Thursday, January 26, 2012

The Game of Hope.

As custom dictates, I should be acknowledging the fact that this is my first post this year, so I hope every one of you is having a good year so far, and will continue to do great things, which are worth remembering. Forgive me from diverting from the norms and not listing down the new year resolutions that I have so thoughtfully made, which will probably not materialise. Instead this post is about a feeling that seems to be an integral part of everyone's life and yet is so intangible and multi-dimensional that I fail to understand the extent to which one should let it bloom. That particular feeling is of Hope. There's an old saying in Urdu, امید پہ دنیا قائم ہے (umeed pai dunya qaa'im hai),  which translates to the world is existing on hope, that explains how important hope is for mankind. From serious things like hoping to be alive the next moment, to trivial matters like hoping to get more of the purple jelly beans in a box, we all need hope. But I am here to figure out when one needs to stop hoping. 

Understanding when our hopes and expectations become unreasonable is beyond me, fine rationale can be a guiding compass but at times one needs to defy logic and act upon faith alone to get by without being depressed, or even worse, suicidal. So at those times, hope is good, hope is what we need. But as every businessman knows oh so well, with every venture there is a probability of loss, and the successful businessmen are those who take smart risks realising these losses. Similarly, when you hope, surely there is a part of you that is expecting heart break, yes they say that having complete faith can(or maybe they use the word 'will') get you what you want, but I have my doubts, don't get me wrong, faith is good, but for something you believe in a hundred percent, whilst accepting the underlying possibility of heart break.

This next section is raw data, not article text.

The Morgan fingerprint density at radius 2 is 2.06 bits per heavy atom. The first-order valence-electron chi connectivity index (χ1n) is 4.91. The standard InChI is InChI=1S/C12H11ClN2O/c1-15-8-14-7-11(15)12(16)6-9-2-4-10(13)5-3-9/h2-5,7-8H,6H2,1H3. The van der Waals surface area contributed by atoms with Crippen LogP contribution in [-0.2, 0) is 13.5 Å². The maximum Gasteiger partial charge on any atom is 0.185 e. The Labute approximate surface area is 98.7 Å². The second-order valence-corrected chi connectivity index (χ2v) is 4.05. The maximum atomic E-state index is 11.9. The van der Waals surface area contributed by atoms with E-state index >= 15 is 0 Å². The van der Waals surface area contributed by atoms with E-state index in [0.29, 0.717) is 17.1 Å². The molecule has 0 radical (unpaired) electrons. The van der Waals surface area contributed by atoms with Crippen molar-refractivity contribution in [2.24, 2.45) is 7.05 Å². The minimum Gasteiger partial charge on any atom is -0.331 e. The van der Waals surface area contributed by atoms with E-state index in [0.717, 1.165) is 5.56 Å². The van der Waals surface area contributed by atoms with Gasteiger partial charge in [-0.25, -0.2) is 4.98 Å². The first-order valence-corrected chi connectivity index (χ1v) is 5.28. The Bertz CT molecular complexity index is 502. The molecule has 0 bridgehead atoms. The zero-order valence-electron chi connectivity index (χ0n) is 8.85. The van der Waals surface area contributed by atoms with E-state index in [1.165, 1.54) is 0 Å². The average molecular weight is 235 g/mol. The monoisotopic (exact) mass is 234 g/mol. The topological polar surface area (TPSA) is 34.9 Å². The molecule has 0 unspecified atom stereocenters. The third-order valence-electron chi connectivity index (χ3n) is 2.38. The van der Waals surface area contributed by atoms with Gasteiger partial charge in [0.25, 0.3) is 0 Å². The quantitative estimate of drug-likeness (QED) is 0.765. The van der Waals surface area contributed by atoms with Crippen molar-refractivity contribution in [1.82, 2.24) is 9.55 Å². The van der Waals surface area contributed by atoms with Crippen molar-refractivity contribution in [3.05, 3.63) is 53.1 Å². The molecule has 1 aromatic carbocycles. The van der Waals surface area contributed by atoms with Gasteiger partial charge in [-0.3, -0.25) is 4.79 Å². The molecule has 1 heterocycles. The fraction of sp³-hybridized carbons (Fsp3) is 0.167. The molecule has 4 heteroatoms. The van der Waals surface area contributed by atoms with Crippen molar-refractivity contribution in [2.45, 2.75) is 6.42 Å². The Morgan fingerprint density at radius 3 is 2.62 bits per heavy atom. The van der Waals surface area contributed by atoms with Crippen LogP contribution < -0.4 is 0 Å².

Now I believe that one can only take so much heart break, and thus it will be wise to not make hope one's first step when doing things, instead it is better to do all one can before hoping for things to turn out in their favour. So how do we know when hope is vain? The best way to learn something is from experience, so from experience I can say, that hoping for someone you love, to love you back in the same way is one of those times when one needs to stop hoping. If you think about someone all the time, it'd be nice to know that they think about you too, but its foolish to hope for such things to happen, because then you're just paving your way towards depression. Another one of these instances which perplex me too great degrees is, when is the right time to stop hoping for someone to come back and just let them go? 

When you love someone, and I mean truly love someone, if they leave you, how do you not hope for them to come back? But then comes the time when this hope makes you dysfunctional, it disables you to love again and when that time comes, I think its best to say that hope is not your friend anymore. Here too the same rules applied in the beginning, when to hope was equivalent to breathe, but now its doing the opposite. Here, I want to mention something which was actually the reason why this particular thought process began in my mind. This isn't about loss of love, its more about life, or lack thereof.